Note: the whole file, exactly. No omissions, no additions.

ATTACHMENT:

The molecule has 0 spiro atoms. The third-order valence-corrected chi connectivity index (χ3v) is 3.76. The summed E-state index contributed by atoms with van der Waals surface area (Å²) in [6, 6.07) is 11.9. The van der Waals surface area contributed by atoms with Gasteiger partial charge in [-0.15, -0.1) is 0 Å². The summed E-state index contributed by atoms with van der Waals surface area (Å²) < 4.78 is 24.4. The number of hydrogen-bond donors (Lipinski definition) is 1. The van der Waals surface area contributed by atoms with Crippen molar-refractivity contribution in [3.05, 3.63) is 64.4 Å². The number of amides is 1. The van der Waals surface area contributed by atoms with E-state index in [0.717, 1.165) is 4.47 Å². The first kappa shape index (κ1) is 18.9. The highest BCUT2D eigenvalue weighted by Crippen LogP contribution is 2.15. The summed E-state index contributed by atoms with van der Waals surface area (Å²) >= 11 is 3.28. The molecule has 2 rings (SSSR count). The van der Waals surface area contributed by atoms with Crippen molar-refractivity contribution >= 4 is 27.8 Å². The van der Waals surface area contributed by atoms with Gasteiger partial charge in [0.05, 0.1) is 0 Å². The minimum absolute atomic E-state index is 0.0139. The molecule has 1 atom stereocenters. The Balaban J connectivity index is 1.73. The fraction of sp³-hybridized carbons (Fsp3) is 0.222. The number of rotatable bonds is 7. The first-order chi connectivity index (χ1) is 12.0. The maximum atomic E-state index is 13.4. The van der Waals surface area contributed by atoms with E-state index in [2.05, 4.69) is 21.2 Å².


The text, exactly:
The molecule has 0 spiro atoms. The third-order valence-corrected chi connectivity index (χ3v) is 3.76. The summed E-state index contributed by atoms with van der Waals surface area (Å²) in [6, 6.07) is 11.9. The van der Waals surface area contributed by atoms with Gasteiger partial charge in [-0.15, -0.1) is 0 Å². The summed E-state index contributed by atoms with van der Waals surface area (Å²) < 4.78 is 24.4. The number of hydrogen-bond donors (Lipinski definition) is 1. The van der Waals surface area contributed by atoms with Crippen molar-refractivity contribution in [3.05, 3.63) is 64.4 Å². The number of amides is 1. The van der Waals surface area contributed by atoms with E-state index in [0.717, 1.165) is 4.47 Å². The first kappa shape index (κ1) is 18.9. The highest BCUT2D eigenvalue weighted by Crippen LogP contribution is 2.15. The summed E-state index contributed by atoms with van der Waals surface area (Å²) >= 11 is 3.28. The molecule has 2 rings (SSSR count). The van der Waals surface area contributed by atoms with Crippen molar-refractivity contribution >= 4 is 27.8 Å². The van der Waals surface area contributed by atoms with Gasteiger partial charge in [0.05, 0.1) is 0 Å². The minimum absolute atomic E-state index is 0.0139. The molecule has 1 atom stereocenters. The Balaban J connectivity index is 1.73. The fraction of sp³-hybridized carbons (Fsp3) is 0.222. The number of rotatable bonds is 7. The first-order chi connectivity index (χ1) is 12.0. The maximum atomic E-state index is 13.4. The van der Waals surface area contributed by atoms with E-state index in [2.05, 4.69) is 21.2 Å².